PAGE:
This is an article that most other website developers probably don’t want you to read. The reason is that most other web designers basically like to think of themselves as all-powerful wizards with magical powers. And they use complex technical jargon and terminology to intimidate and mystify their clients into thinking that what they do is more complex than it is.

The debate over the Americans with Disabilities Act led some religious groups to take opposite positions.[32] The Association of Christian Schools International, opposed the ADA in its original form.[33] primarily because the ADA labeled religious institutions "public accommodations", and thus would have required churches to make costly structural changes to ensure access for all.[34] The cost argument advanced by ACSI and others prevailed in keeping religious institutions from being labeled as "public accommodations".[24]
I own a medical practice in California with 5 employees. Since I have under 15 employees am I exempt from needing to have my website comply with the ADA? I know that my physical practice is exempt from ADA policies regarding employment (under 15) but I don’t know if that extends to websites. My website is not an important part of my practice and I don’t really want to sink any funds into it if I don’t need to.
Any business that is considered a “place of public accommodation” is required to provide equal access to services under the nondiscrimination requirements of Title III of ADA. When you look at the guidelines closely, this includes hotels, entertainment venues, legal and accounting firms, retail stores, and virtually every business that is not a private club, including businesses that exist solely on the web.
If you are applying for a job, an employer cannot ask you if you are disabled or ask about the nature or severity of your disability. An employer can ask if you can perform the duties of the job with or without reasonable accommodation. An employer can also ask you to describe or to demonstrate how, with or without reasonable accommodation, you will perform the duties of the job.
This is the exact opposite of mistake #1. Let me start by revealing a dirty little secret when it comes to website design. Most people think, Oh, I’m going to hire a professional website firm because I want a “real website” As opposed to a Word Press website or something else. And what most people don't realize is that all websites are made from the same stuff.
If you do get sued, if you immediately remediate your website, you may be able to get the lawsuit dismissed on mootness (there’s no longer anything in dispute, i.e. plaintiffs are arguing your website is inaccessible but you’ve already made it accessible). This definitely does not mean you should wait to fix your website but it does mean you may have an out.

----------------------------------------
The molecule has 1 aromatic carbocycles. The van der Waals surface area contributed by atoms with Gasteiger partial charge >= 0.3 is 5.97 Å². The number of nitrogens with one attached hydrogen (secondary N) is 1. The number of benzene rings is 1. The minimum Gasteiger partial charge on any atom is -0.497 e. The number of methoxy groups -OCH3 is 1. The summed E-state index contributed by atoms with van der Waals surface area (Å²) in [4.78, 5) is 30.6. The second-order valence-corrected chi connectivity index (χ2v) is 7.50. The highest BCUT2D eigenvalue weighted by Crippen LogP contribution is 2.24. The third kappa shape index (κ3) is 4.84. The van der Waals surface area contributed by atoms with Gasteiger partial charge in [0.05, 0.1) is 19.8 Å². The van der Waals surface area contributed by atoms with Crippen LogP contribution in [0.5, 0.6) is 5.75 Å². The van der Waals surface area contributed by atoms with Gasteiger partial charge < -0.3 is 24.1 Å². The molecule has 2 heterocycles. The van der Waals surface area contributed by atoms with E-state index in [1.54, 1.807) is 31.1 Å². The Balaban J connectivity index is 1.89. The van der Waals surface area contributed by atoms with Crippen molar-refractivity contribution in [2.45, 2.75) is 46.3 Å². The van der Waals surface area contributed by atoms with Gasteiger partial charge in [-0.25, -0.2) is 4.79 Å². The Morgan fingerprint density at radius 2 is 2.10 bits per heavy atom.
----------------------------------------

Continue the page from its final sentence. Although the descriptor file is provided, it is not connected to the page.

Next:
"Candyce's company has done work for me for close to 5 years and has done a superb job with everything from business card design, to marketing materials like case studies, sales proposals, PDF brochures, as well as updating our Website. Her designs are always fresh and new so it is not the same recasting of old designs. Very reliable, also at times when we have to complete...
While legal considerations might be your biggest worry, making your site more accessible is simply good customer service. More than 39 million Americans are blind and another 246 million have "low vision," Another one million are deaf in the U.S. Add to that people with mobility issues that prevent them from using their hands and that's a huge portion of the country's buying power.

Just as you wouldn’t trust an overweight personal trainer or a skinny chef, you should probably never trust a designer with an ugly looking website or an SEO specialist who doesn’t rank well on Google or an “internet marketer” who uses direct outreach to generate leads. And by that I mean, if someone is selling you the idea of getting traffic through Google or Pay Per Click or Social Media, but they’re using cold outreach, like, they’re direct emailing you or they’re using word of mouth to get in contact with you, they’re really not practicing what they preach.


Most recently, however, pizza chain Domino's has been brought under suit for their website not being accessible for specialty ordering. The U.S. Supreme Court refused to review the case, instead upholding the decision of the 9th U.S. Circuit Court of Appeals who said the “alleged inaccessibility of Domino’s website and app impedes access to the goods and services of its physical pizza franchises—which are places of public accommodation.”
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